In the Best Picture-winning World War II epic The English Patient, Fiennes further demonstrated his appeal as a conventional leading man to mainstream audiences. The film follows Fiennes' László Almásy through two distinct time frames — in the first, told through flashbacks, he's a dashing Hungarian cartographer who begins an affair with a colleague's wife (Kristin Scott Thomas); in the second, the same character is badly scarred from a plane crash and claims he has no memory of his previous life.
Fiennes is commanding as both incarnations of the character: he's rugged and standoffish in the flashbacks while remaining counterintuitively sympathetic, and he skillfully embodies regret and pain in the latter sequences.
If you liked The English Patient, you might also enjoy: Atonement (2007)
<i>Hail, Caesar!</i> (2016)
The Coen brothers' farcical tribute to 1950s Hollywood allows them to craft short, ridiculous comedic sequences on the set of fake movies in various genres. We see George Clooney goofing off in a Ben-Hur-esque biblical epic, Scarlett Johansson in an aquatic dance sequence straight out of a Busby Berkeley movie, and Channing Tatum channeling Gene Kelly in a meticulous tap dance scene.
But the most memorable sequence involves a highbrow costume drama director (Fiennes) attempting to draw a classy dramatic performance out of rising Western star Hobie Doyle (Alden Ehrenreich). Fiennes makes it clear that his character has very particular standards, but also maintains a soft politeness in his interpersonal direction that results in a laughable persistence to elicit an impossible performance out of Hobie.
If you liked Hail, Caesar!, you might also enjoy: Bowfinger (1999)
<i>The Constant Gardener</i> (2005)
Fiennes plays a low-level diplomat who investigates the mysterious death of his wife (Rachel Weisz) in this conspiracy thriller about the pharmaceutical industry. His role is a tricky one to make compelling, as the character must seem smart enough to believably uncover a dangerous corporate scandal, but also oblivious enough to remain unaware of the shady dealings until his wife has been killed for uncovering them.
Fiennes' unsteady character mistakes his wife's secret activism for an extramarital affair, which means his quest for the truth is largely driven by distrust and jealousy, and the actor gracefully balances grief and suspicion.
If you liked The Constant Gardener, you might also enjoy: Michael Clayton (2007)
<i>The End of the Affair</i> (1999)
After the end of World War II, an unmarried novelist (Fiennes) reconnects with his former married lover (Julianne Moore), as they reminisce on their wartime affair. The actor delivers one of his more layered performances here, as many of his interactions are colored by deception and hidden motivations.
In scenes with Moore, he's trying to suppress his true feelings, and in scenes with her husband and a private detective who's investigating the affair, he's pretending that he never knew Moore's character intimately. Fiennes is fantastic at playing both sides of each scene — he's smooth enough to convince the other characters of his mistruths, but uncomfortable enough that the audience recognizes his lies.
If you liked The End of the Affair, you might also enjoy: The End of the Affair (1955)
Fiennes began his career on the British stage, and acted in a number of William Shakespeare's plays throughout his career, including productions of Hamlet, Julius Caesar, and The Tempest in London. The actor directed this film adaptation of one of Shakespeare's final tragedies, and also played the lead role — Caius Martius, a Roman general whose rapid rise and fall disrupts Rome's military and Senate politics.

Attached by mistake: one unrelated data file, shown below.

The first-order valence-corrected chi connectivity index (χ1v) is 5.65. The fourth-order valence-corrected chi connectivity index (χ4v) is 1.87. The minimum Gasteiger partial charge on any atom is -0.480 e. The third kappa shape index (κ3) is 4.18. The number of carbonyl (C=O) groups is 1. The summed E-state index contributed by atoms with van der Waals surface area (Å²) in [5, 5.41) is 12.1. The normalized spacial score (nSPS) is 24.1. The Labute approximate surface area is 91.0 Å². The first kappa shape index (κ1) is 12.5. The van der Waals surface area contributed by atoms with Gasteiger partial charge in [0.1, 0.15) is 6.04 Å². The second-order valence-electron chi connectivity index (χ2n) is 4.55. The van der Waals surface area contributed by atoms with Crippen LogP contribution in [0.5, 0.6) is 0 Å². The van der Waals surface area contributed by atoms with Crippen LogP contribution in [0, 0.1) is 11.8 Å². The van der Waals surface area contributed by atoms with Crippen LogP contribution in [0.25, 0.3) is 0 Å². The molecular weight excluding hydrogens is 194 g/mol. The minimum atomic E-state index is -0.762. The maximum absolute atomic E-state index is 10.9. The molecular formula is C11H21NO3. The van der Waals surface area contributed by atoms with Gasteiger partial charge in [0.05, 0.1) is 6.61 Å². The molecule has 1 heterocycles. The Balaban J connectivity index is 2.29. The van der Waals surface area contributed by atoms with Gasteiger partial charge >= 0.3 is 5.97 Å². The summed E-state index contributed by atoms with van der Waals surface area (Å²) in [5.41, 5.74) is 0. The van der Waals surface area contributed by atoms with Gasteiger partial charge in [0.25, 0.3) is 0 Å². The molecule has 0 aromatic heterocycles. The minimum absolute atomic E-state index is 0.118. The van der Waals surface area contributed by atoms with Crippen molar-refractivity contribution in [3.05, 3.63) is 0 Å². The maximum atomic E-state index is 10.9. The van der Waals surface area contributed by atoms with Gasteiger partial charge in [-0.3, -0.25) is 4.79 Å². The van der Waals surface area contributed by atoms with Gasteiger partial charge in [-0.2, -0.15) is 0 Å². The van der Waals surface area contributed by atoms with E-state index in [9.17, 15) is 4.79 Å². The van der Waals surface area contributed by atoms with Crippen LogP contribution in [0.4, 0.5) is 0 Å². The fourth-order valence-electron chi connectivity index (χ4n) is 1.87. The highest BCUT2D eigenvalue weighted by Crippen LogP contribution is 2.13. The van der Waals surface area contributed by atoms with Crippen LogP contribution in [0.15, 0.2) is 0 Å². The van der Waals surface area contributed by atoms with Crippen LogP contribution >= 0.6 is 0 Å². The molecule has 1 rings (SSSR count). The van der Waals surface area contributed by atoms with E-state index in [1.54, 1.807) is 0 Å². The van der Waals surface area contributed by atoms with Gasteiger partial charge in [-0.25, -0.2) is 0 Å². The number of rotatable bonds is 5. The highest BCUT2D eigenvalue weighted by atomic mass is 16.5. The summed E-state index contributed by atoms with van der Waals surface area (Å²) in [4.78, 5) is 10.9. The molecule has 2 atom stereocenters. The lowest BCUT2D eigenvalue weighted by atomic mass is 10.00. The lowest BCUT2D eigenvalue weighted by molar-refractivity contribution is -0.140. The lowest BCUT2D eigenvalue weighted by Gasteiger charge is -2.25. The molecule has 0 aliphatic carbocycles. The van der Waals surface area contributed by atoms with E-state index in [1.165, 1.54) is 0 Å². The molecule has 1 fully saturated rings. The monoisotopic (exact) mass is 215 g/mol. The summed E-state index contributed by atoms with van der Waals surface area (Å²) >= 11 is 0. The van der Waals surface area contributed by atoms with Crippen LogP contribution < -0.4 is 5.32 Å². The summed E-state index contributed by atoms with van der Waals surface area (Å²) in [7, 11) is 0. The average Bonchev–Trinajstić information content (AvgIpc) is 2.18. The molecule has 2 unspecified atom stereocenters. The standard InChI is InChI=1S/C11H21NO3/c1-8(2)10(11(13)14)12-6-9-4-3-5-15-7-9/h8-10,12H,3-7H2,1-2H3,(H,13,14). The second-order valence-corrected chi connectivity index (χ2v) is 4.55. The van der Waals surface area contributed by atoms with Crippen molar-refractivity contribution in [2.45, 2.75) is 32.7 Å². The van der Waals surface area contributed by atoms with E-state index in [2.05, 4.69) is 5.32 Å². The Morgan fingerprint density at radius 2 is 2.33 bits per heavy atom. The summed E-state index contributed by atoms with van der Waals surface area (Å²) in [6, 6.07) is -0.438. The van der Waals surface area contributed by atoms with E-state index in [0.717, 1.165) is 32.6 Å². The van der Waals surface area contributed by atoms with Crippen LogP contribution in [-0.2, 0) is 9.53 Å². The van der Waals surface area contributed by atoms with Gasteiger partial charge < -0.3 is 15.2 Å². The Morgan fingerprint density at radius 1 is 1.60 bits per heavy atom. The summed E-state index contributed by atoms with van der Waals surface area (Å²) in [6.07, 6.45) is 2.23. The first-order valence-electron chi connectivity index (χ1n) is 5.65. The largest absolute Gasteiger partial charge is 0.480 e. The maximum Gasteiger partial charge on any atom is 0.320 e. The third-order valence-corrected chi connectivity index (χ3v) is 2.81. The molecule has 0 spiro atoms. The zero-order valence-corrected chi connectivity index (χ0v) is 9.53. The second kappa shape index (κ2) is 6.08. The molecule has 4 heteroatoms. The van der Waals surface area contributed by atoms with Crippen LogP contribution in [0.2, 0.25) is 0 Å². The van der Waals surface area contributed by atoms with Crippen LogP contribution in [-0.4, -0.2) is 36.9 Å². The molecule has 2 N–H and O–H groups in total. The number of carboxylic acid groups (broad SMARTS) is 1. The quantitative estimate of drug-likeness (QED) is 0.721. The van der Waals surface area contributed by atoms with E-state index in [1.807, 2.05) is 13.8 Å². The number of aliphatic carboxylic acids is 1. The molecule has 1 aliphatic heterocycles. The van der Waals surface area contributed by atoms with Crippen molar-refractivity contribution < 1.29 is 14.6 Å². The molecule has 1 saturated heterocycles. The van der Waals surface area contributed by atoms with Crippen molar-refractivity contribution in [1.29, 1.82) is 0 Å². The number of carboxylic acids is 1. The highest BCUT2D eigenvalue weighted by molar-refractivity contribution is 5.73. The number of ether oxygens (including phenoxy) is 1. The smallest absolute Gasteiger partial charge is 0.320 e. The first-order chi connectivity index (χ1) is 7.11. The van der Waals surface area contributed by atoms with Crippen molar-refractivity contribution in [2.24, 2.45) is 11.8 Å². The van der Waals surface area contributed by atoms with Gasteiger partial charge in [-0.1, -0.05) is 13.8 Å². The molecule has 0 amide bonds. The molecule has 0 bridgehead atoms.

Martius is a complicated figure that Fiennes defines by his sense of honor and endless rage. His sneering contempt for the common people of Rome clarifies that he's an elitist snob, yet he's so constantly betrayed and mistreated that his fury seems both righteous and misdirected. His hardened relentlessness makes his military prowess unsurprising, but also makes him thorny and unapproachable.
If you liked Coriolanus, you might also enjoy: The Tragedy of Macbeth (2021)
David Cronenberg's psychological thriller Spider is too opaque and slow-moving to fully cohere, but that's no fault of Fiennes'. The actor plays the schizophrenic protagonist with an uneasy, quiet detachment, murmuring and whimpering through most of his time on screen. Yet Fiennes never gravitates toward bombastic cliches that make other neurodivergent characters feel condescending or hacky, as there are no dramatic outbursts or significant emotional breakdowns.
If you liked Spider, you might also enjoy: The Machinist (2004)
<i>The Reader</i> (2008)
The Reader, which earned Kate Winslet her long-awaited Academy Award, follows a teenage boy's affair with an older woman, whom he later discovers was a guard at a concentration camp during World War II. Fiennes portrays the adult version of the main character as he's confronted with his former lover's imminent release in the final portion of the movie.
The actor's German accent isn't as thick as in Schindler's List, as his physicality takes top priority. Each glance feels haunted by the weight of his character's troubling past, and he's resigned himself to a lifetime of numbness and repression. Even at the film's conclusion, when he begins to open up, he's still downtrodden and impassionate.
If you liked The Reader, you might also enjoy: Suite Française (2014)
<i>The Duchess</i> (2008)
In the costume drama The Duchess, Keira Knightley plays the Duchess of Devonshire, whose marriage to the Duke (Fiennes) breaks down as she fails to produce a male heir and falls in love with another man (Dominic Cooper).
The Duke is a steely, reserved character who never fails to make everything about himself, and he holds revolting attitudes toward women and marriage. Yet Fiennes portrays him with both thoughtful dignity and an unspoken sense of melancholy, which suggests that he feels as trapped by English society's gender roles as the protagonist does. He's a cruel, unlikable character, but Fiennes ensures that he's far from one-note.
If you liked The Duchess, you might also enjoy: Pride & Prejudice (2005)